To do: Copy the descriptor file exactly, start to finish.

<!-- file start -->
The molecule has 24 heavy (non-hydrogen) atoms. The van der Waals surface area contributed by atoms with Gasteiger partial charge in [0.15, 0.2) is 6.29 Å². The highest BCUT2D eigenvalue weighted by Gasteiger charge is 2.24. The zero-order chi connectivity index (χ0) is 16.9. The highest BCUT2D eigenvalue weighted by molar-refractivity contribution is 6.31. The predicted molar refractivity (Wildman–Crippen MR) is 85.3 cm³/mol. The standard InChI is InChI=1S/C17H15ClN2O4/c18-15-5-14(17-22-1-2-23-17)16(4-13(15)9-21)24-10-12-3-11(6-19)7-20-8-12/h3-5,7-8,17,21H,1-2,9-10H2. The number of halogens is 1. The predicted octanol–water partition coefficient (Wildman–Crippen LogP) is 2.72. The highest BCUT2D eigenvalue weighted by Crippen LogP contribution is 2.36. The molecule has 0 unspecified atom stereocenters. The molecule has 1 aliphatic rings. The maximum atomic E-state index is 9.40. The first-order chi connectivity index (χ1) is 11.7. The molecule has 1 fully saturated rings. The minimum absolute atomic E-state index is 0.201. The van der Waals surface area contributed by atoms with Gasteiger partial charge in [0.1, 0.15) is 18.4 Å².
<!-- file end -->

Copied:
The molecule has 24 heavy (non-hydrogen) atoms. The van der Waals surface area contributed by atoms with Gasteiger partial charge in [0.15, 0.2) is 6.29 Å². The highest BCUT2D eigenvalue weighted by Gasteiger charge is 2.24. The zero-order chi connectivity index (χ0) is 16.9. The highest BCUT2D eigenvalue weighted by molar-refractivity contribution is 6.31. The predicted molar refractivity (Wildman–Crippen MR) is 85.3 cm³/mol. The standard InChI is InChI=1S/C17H15ClN2O4/c18-15-5-14(17-22-1-2-23-17)16(4-13(15)9-21)24-10-12-3-11(6-19)7-20-8-12/h3-5,7-8,17,21H,1-2,9-10H2. The number of halogens is 1. The predicted octanol–water partition coefficient (Wildman–Crippen LogP) is 2.72. The highest BCUT2D eigenvalue weighted by Crippen LogP contribution is 2.36. The molecule has 0 unspecified atom stereocenters. The molecule has 1 aliphatic rings. The maximum atomic E-state index is 9.40. The first-order chi connectivity index (χ1) is 11.7. The molecule has 1 fully saturated rings. The minimum absolute atomic E-state index is 0.201. The van der Waals surface area contributed by atoms with Gasteiger partial charge in [0.1, 0.15) is 18.4 Å².